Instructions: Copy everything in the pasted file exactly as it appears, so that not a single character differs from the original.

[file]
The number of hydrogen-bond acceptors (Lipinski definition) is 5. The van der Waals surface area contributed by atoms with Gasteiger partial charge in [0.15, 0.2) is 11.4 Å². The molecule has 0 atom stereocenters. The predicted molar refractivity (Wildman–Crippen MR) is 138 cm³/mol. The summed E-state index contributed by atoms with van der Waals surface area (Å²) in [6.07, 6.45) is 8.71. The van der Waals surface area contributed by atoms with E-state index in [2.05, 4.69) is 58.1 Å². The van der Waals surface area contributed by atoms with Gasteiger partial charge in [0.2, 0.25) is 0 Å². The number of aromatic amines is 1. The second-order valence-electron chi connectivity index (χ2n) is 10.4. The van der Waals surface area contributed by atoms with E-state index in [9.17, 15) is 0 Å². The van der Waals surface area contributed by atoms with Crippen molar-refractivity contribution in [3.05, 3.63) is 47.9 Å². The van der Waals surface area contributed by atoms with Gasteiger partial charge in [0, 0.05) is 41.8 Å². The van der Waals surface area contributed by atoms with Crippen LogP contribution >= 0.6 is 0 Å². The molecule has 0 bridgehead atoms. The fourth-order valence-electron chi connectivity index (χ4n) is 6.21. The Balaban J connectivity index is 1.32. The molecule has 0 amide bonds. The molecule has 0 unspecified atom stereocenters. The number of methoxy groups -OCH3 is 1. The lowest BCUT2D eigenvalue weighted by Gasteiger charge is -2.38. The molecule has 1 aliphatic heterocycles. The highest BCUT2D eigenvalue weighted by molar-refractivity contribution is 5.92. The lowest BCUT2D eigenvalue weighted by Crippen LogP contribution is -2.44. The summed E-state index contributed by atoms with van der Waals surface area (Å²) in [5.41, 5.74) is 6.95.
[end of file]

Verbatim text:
The number of hydrogen-bond acceptors (Lipinski definition) is 5. The van der Waals surface area contributed by atoms with Gasteiger partial charge in [0.15, 0.2) is 11.4 Å². The molecule has 0 atom stereocenters. The predicted molar refractivity (Wildman–Crippen MR) is 138 cm³/mol. The summed E-state index contributed by atoms with van der Waals surface area (Å²) in [6.07, 6.45) is 8.71. The van der Waals surface area contributed by atoms with E-state index in [2.05, 4.69) is 58.1 Å². The van der Waals surface area contributed by atoms with Gasteiger partial charge in [0.2, 0.25) is 0 Å². The number of aromatic amines is 1. The second-order valence-electron chi connectivity index (χ2n) is 10.4. The van der Waals surface area contributed by atoms with E-state index in [9.17, 15) is 0 Å². The van der Waals surface area contributed by atoms with Crippen molar-refractivity contribution in [3.05, 3.63) is 47.9 Å². The van der Waals surface area contributed by atoms with Gasteiger partial charge in [0, 0.05) is 41.8 Å². The van der Waals surface area contributed by atoms with Crippen LogP contribution >= 0.6 is 0 Å². The molecule has 0 bridgehead atoms. The fourth-order valence-electron chi connectivity index (χ4n) is 6.21. The Balaban J connectivity index is 1.32. The molecule has 0 amide bonds. The molecule has 0 unspecified atom stereocenters. The number of methoxy groups -OCH3 is 1. The lowest BCUT2D eigenvalue weighted by Gasteiger charge is -2.38. The molecule has 1 aliphatic heterocycles. The highest BCUT2D eigenvalue weighted by molar-refractivity contribution is 5.92. The lowest BCUT2D eigenvalue weighted by Crippen LogP contribution is -2.44. The summed E-state index contributed by atoms with van der Waals surface area (Å²) in [5.41, 5.74) is 6.95.